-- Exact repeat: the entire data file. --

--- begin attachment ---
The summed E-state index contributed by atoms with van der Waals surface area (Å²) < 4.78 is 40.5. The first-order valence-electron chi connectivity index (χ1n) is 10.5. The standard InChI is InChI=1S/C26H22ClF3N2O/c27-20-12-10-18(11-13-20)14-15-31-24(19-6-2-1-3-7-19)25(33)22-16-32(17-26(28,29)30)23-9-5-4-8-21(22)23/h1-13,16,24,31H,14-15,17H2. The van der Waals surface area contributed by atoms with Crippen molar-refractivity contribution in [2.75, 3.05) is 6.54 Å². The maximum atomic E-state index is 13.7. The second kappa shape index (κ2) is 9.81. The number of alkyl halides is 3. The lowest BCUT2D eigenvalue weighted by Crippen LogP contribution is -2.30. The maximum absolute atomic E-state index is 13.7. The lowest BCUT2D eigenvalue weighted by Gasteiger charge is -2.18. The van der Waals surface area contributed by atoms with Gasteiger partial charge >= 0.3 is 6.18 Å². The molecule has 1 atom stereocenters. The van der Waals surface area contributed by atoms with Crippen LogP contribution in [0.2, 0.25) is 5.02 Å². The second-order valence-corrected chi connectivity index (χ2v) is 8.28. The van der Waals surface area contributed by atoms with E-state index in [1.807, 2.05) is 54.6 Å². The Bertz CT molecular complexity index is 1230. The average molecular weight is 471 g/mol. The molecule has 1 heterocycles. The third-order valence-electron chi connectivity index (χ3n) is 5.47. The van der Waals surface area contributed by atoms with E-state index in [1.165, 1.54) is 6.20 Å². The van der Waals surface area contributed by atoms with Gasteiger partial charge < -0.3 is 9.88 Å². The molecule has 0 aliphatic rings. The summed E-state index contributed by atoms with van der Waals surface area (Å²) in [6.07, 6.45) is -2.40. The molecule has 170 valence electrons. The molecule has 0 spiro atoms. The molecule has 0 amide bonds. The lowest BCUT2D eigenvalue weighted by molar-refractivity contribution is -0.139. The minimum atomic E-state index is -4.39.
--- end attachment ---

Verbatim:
The summed E-state index contributed by atoms with van der Waals surface area (Å²) < 4.78 is 40.5. The first-order valence-electron chi connectivity index (χ1n) is 10.5. The standard InChI is InChI=1S/C26H22ClF3N2O/c27-20-12-10-18(11-13-20)14-15-31-24(19-6-2-1-3-7-19)25(33)22-16-32(17-26(28,29)30)23-9-5-4-8-21(22)23/h1-13,16,24,31H,14-15,17H2. The van der Waals surface area contributed by atoms with Crippen molar-refractivity contribution in [2.75, 3.05) is 6.54 Å². The maximum atomic E-state index is 13.7. The second kappa shape index (κ2) is 9.81. The number of alkyl halides is 3. The lowest BCUT2D eigenvalue weighted by Crippen LogP contribution is -2.30. The maximum absolute atomic E-state index is 13.7. The lowest BCUT2D eigenvalue weighted by Gasteiger charge is -2.18. The van der Waals surface area contributed by atoms with Gasteiger partial charge >= 0.3 is 6.18 Å². The molecule has 1 atom stereocenters. The van der Waals surface area contributed by atoms with Crippen LogP contribution in [0.2, 0.25) is 5.02 Å². The second-order valence-corrected chi connectivity index (χ2v) is 8.28. The van der Waals surface area contributed by atoms with E-state index in [1.807, 2.05) is 54.6 Å². The Bertz CT molecular complexity index is 1230. The average molecular weight is 471 g/mol. The molecule has 1 heterocycles. The third-order valence-electron chi connectivity index (χ3n) is 5.47. The van der Waals surface area contributed by atoms with E-state index in [1.165, 1.54) is 6.20 Å². The van der Waals surface area contributed by atoms with Gasteiger partial charge < -0.3 is 9.88 Å². The molecule has 0 aliphatic rings. The summed E-state index contributed by atoms with van der Waals surface area (Å²) in [6.07, 6.45) is -2.40. The molecule has 170 valence electrons. The molecule has 0 spiro atoms. The molecule has 0 amide bonds. The lowest BCUT2D eigenvalue weighted by molar-refractivity contribution is -0.139. The minimum atomic E-state index is -4.39.